Feb 1, 2011, 5:13 PM EDT
I must admit that after hearing that Marc Savard experienced another concussion after a clean hit by Matt Hunwick, my first thought wasn’t if Savard’s season might be over. My gut reaction was that maybe it might be time to take Savard’s life into consideration and ask him to contemplate retirement.
That Hunwick hit gave him the fourth concussion of his NHL career and his second in 10 months, a troubling number as more data about head injuries filters through.
Joe McDonald of ESPN Boston reports that Boston Bruins general manager Peter Chiarelli admitted that the team already had some discussions about ending Savard’s 2010-11 season.
It’s not a done deal yet as Chiarelli said that Savard will be re-evaluated on Wednesday, but moving him to the long-term injured reserve seems like a very realistic option.
“With the time between concussions, and with the severity of the concussion [last March], and the time between when he basically stopped having concussion symptoms, [shutting him down] is certainly something you would have to consider,” Chiarelli said.
Savard suffered his most recent concussion on Jan. 22 against the Avalanche in Colorado when his head hit the bottom of the glass after a clean hit by former teammate Matt Hunwick. In fact, it was the second such hit he suffered in a week’s time after he was hit by Penguins defenseman Deryk Engelland early in the third period on Jan. 15 at TD Garden.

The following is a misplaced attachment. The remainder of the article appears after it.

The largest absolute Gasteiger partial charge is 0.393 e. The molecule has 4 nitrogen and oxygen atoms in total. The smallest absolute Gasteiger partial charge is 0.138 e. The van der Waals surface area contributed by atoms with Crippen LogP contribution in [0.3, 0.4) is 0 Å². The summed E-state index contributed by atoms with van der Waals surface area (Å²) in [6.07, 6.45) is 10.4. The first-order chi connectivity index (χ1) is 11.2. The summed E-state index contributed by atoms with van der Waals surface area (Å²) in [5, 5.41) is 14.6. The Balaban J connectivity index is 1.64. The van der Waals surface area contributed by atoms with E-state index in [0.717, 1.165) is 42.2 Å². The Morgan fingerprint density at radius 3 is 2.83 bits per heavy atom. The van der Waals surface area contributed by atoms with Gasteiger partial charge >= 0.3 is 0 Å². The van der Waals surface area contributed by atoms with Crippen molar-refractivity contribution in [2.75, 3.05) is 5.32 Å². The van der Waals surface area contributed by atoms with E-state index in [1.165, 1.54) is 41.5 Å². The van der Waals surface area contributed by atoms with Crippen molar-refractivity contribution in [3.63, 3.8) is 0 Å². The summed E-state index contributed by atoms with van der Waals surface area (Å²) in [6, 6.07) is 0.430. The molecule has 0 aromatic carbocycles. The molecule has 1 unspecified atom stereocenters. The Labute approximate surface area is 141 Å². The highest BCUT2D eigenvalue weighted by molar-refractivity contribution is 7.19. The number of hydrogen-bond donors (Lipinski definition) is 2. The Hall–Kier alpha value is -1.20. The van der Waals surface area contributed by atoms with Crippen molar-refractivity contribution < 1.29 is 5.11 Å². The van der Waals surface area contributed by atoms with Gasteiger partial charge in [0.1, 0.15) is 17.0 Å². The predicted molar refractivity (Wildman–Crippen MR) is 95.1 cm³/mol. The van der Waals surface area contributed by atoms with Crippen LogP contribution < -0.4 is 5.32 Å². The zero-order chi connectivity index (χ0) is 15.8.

Prior to last weekend’s All-Star break, the team decided to send him home to rest before bringing him back to Boston this week.
“There is a possibility [of shutting Savard down], but nothing has been done and you have to see how Marc is,” Chiarelli said. “Anytime you suffer a concussion, after having a severe concussion and the symptoms that he had, it is a possibility.”
Savard sat out the first 23 games of the season dealing with symptoms related to the concussion he suffered due to that Matt Cooke hit. Even when he came back, he didn’t seem like himself. He only registered 10 points in the 25 games he played this season, with a paltry -7 rating.
There is a silver lining for the team as a whole, though. If the team puts Savard on the LTIR, they can use that cap space (Savard boasts an annual cap hit of a bit more than $4 million) to bolster their lineup. The chances of the Bruins getting a rental player who is better than a healthy Savard are slim, but they might at least be able to improve their odds if the team shuts him down for the season.
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